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Why you should want the primary to continue if you hate the war

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[UPDATE See The Responsible Plan]
Turkana channels Naomi Klein:

Naomi Klein recently published what I consider to be the best book on politics in at least a generation. I've mentioned it in previous posts, and I will undoubtedly do so again. Many times. It should be required reading for anyone who claims to be politically informed. So, I also want everyone to click over to Huffington Post, and read her new article, with Jeremy Scahill:

Sixty-four per cent of Americans tell pollsters they oppose the war, but you'd never know it from the thin turnout at recent anniversary rallies and vigils.

When asked why they aren't expressing their anti-war opinions through the anti-war movement, many say they have simply lost faith in the power of protest. They marched against the war before it began, marched on the first, second and third anniversaries. And yet five years on, U.S. leaders are still shrugging: "So?"

There is no question that the Bush administration has proven impervious to public pressure. That's why it's time for the anti-war movement to change tactics. We should direct our energy where it can still have an impact: the leading Democratic contenders.

Because Klein and Scahill also understand that although both Democratic candidates are much more honest and realistic than John McCain, when discussing Iraq, neither is coming close to being honest and realistic enough.

Look past the rhetoric and it becomes clear that neither Barack Obama nor Hillary Clinton has a real plan to end the occupation. They could, however, be forced to change their positions--thanks to the unique dynamics of the prolonged primary battle.

Despite the calls for Clinton to withdraw in the name of "unity," it is the very fact that Clinton and Obama are still fighting it out, fiercely vying for votes, that presents the anti-war movement with its best pressure point. And our pressure is badly needed.

Well said.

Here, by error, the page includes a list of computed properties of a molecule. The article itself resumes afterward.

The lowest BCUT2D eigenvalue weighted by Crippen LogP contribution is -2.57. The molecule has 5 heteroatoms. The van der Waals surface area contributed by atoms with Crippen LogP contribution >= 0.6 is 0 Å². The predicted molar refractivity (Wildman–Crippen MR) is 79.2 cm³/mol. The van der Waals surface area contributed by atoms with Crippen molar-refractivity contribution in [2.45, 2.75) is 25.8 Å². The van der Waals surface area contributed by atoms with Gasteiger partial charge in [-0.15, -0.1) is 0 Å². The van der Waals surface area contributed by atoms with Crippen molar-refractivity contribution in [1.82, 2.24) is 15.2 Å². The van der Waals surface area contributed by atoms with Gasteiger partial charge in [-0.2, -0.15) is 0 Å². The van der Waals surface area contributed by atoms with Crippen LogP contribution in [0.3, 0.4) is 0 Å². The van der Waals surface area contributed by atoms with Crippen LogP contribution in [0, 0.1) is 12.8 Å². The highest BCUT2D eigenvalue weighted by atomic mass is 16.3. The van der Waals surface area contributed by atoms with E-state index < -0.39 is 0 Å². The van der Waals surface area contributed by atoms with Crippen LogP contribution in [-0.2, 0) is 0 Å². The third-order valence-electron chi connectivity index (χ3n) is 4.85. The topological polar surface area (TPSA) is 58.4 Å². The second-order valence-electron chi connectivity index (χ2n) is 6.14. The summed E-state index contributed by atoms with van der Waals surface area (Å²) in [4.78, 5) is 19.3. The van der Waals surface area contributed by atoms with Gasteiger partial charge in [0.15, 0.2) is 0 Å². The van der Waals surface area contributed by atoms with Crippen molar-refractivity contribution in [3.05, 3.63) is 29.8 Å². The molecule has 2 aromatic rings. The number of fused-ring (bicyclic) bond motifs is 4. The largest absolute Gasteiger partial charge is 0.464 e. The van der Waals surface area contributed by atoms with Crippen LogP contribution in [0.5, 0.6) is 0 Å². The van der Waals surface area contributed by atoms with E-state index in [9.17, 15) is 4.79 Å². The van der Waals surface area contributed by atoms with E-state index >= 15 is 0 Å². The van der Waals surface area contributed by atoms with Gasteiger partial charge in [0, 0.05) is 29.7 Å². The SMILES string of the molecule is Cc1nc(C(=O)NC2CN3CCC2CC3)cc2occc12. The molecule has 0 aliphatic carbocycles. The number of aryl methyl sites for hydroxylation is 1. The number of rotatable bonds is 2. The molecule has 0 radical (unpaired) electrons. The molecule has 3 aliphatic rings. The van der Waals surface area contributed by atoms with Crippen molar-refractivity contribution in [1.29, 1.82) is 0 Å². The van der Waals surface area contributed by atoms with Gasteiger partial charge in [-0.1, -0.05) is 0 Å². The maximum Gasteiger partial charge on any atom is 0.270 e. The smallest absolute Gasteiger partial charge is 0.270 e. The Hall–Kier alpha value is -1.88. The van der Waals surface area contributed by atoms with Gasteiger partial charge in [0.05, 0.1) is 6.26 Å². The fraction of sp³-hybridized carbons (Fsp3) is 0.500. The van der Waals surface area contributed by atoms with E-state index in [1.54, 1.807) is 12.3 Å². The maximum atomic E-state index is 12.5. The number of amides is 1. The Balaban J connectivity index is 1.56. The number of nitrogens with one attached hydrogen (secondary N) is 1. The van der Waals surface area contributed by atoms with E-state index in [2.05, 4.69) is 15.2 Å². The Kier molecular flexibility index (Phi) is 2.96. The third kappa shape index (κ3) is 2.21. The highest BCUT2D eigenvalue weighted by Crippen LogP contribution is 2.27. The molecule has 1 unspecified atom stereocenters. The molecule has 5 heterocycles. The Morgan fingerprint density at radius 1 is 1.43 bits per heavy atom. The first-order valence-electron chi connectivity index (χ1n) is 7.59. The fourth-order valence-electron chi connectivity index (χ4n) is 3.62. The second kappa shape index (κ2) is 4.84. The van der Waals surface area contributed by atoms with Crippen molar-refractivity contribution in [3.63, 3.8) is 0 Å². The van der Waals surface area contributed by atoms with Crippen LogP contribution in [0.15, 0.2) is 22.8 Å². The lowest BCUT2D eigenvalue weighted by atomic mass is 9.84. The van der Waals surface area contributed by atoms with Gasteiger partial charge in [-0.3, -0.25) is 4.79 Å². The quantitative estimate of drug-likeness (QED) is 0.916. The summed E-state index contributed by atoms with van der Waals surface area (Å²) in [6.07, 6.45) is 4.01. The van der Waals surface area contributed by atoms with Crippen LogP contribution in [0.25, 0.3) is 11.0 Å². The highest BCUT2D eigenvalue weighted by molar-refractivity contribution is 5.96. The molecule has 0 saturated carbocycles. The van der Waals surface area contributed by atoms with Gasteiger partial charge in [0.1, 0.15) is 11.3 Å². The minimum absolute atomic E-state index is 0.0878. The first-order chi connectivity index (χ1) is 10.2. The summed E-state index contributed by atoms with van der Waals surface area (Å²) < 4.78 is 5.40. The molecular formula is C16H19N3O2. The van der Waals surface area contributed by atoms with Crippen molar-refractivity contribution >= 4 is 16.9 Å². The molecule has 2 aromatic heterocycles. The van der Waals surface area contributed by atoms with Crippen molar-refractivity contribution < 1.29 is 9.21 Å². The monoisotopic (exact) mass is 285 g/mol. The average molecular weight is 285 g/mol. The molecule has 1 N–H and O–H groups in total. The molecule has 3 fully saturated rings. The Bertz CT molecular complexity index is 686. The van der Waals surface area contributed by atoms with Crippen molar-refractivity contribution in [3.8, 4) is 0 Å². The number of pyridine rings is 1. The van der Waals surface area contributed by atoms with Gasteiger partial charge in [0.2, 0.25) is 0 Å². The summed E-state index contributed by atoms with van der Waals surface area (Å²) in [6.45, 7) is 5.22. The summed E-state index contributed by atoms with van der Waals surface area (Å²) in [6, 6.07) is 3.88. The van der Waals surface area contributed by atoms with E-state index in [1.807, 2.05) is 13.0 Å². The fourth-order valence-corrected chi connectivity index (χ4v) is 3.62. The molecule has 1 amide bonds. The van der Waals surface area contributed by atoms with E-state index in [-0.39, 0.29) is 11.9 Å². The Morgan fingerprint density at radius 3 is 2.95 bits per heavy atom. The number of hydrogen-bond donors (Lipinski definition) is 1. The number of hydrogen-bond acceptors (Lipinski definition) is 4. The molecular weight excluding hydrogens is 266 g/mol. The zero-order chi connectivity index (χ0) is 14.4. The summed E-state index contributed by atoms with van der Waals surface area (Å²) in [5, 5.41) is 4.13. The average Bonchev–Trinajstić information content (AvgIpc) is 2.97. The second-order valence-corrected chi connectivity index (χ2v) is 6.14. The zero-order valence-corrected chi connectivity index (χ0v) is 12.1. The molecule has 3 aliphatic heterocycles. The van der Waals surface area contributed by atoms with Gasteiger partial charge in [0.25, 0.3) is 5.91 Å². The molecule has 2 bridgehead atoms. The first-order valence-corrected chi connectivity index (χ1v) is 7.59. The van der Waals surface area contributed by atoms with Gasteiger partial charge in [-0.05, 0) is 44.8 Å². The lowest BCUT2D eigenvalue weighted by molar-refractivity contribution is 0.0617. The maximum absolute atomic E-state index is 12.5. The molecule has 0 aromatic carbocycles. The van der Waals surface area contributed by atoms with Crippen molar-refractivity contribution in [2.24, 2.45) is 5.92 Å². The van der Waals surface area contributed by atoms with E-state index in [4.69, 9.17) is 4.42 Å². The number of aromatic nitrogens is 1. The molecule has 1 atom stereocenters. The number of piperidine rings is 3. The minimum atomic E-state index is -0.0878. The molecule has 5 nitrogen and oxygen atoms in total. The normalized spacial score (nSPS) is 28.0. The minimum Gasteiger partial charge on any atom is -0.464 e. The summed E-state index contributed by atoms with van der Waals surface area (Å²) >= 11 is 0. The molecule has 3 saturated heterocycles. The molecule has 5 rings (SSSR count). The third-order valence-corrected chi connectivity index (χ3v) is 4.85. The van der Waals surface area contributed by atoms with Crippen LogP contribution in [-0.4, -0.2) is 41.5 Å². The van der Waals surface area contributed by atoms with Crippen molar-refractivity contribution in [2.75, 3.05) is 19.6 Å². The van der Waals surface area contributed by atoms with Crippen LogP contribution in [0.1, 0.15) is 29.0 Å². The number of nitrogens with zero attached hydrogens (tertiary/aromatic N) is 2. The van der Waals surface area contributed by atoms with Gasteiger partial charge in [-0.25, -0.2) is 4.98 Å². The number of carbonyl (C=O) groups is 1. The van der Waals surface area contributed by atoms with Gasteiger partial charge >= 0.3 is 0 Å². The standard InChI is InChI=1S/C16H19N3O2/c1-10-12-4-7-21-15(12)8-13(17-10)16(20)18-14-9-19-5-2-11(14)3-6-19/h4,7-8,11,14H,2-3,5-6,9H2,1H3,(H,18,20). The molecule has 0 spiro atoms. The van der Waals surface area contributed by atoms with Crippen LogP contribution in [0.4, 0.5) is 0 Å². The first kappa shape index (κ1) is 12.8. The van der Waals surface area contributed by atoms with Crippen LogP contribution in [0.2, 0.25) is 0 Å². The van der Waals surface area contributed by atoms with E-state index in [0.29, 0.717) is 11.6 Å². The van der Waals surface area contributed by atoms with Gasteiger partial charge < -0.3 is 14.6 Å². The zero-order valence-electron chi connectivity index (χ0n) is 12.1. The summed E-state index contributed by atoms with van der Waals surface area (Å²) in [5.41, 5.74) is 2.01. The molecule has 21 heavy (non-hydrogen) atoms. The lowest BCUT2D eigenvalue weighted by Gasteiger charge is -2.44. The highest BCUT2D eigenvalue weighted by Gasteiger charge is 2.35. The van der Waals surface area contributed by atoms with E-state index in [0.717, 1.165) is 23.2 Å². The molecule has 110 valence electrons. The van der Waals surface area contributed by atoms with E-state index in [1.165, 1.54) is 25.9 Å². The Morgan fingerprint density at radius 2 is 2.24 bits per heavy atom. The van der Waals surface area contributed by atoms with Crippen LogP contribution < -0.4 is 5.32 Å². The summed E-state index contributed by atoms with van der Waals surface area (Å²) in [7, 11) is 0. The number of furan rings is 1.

While Clinton and Obama denounce the war with great passion, they both have detailed plans to continue it. Both say they intend to maintain the massive Green Zone, including the monstrous U.S. embassy, and to retain U.S. control of the Baghdad Airport.

Crucially, the candidates have already shown that they are vulnerable to pressure from the peace camp: When The Nation revealed that neither candidate was supporting legislation that would ban the use of Blackwater and other private security companies in Iraq, Clinton abruptly changed course. She became the most important U. S. political leader to endorse the ban, scoring a point on Obama, who opposed the invasion from the start.

This is exactly where we want the candidates: outdoing each other to prove how serious they are about ending the war. That kind of issue-based battle has the power to energize voters and break the cynicism that is threatening both campaigns.

Let's remember: unlike the outgoing Bush administration, these candidates need the support of the two-thirds of Americans who oppose the war in Iraq. If opinion transforms into action, they won't be able to afford to say, "So?"

Yep. Klein, and not for the first time, gives me hope. My support goes to Hillary for Social Security, Universal Health Care, and because I won't reward people who leverage Hillary Hatred. I've always considered the two candidates a wash on Iraq, going forward. But Klein gives me hope that we could still make a difference. Ideas? Ideas for making a difference?

NOTE I'm happy to see Lord Kos and Jane trying for the McCain takedown. But isn't ending the war more important?

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FrenchDoc's picture
Submitted by FrenchDoc on

is where we should push for a more, ahem, shall we say, enlightened approach?